How can I refer collectively to a group of people with the same name, for example:

Having so many Johns around is confusing.


Having so many John's around is confusing.

Which one is the correct usage? Or should I only refer to them as "people named John"?

This could be somewhat compounded when surnames are used, if the pluralized version is also common.

  • Simple rule of thumb: if you want a plural, don't use an apostrophe. Apostrophe-s is for possessives.
    – JPmiaou
    Commented Mar 3, 2011 at 20:29
  • 2
    @JPmiaou: A thousand of p's and q's would beg to differ. Commented Mar 3, 2011 at 20:40
  • rules of thumb have generally have exceptions.
    – JPmiaou
    Commented Mar 4, 2011 at 5:06
  • Dratted thing won't let me edit my comment; the first 'have' is of course extraneous.
    – JPmiaou
    Commented Mar 4, 2011 at 5:27
  • And "its" is possessive while "it's" is not possessive but instead is the contraction of "it is".
    – medley56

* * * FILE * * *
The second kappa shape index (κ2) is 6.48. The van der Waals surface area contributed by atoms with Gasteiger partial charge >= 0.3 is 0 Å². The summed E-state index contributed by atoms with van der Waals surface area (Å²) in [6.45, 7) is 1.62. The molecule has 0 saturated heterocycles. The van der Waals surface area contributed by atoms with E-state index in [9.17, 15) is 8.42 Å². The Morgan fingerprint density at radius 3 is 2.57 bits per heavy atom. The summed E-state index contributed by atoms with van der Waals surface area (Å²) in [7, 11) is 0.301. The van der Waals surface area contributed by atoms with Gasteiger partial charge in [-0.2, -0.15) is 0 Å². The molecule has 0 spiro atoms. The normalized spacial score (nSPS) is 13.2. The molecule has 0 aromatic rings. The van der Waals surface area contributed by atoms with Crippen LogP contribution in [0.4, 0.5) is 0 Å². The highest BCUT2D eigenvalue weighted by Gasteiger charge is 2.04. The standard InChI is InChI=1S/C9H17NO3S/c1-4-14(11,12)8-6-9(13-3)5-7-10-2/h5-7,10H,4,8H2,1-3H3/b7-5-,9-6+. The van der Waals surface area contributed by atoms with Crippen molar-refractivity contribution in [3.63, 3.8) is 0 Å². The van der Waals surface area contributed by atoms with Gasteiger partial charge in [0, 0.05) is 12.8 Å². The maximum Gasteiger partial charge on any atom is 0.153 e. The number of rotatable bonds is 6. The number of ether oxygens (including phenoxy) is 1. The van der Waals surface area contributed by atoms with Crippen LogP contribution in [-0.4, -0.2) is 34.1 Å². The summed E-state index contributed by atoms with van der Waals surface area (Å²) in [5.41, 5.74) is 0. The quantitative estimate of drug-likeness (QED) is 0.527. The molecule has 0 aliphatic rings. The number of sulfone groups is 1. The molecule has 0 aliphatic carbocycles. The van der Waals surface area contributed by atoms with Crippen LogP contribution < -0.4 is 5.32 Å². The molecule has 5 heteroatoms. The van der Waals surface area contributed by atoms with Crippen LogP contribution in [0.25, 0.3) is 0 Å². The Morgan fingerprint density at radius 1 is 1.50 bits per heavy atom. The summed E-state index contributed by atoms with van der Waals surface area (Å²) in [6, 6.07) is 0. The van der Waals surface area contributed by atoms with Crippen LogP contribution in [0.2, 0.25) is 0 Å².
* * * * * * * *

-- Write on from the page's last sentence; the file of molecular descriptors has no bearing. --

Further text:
Commented Apr 13, 2021 at 21:47

2 Answers 2


Johns is fine (if a bit unfortunate in its implications for that particular name). John's means "belonging to John".

  • So what about pluralization that changes the spelling? e.g. "I know way to many Shelbies" or "Emilies are always nice people" or "I like all Timothies".
    – medley56
    Commented Apr 13, 2021 at 21:49
  • @medley56: Bad. Shelbys, Emilys, and Timothys.
    – chaos
    Commented Apr 29, 2021 at 14:34

As evidenced by the common phrase "keeping up with the Joneses", simply pluralizing, even if the name is already theoretically in a plural form, is the way to go.

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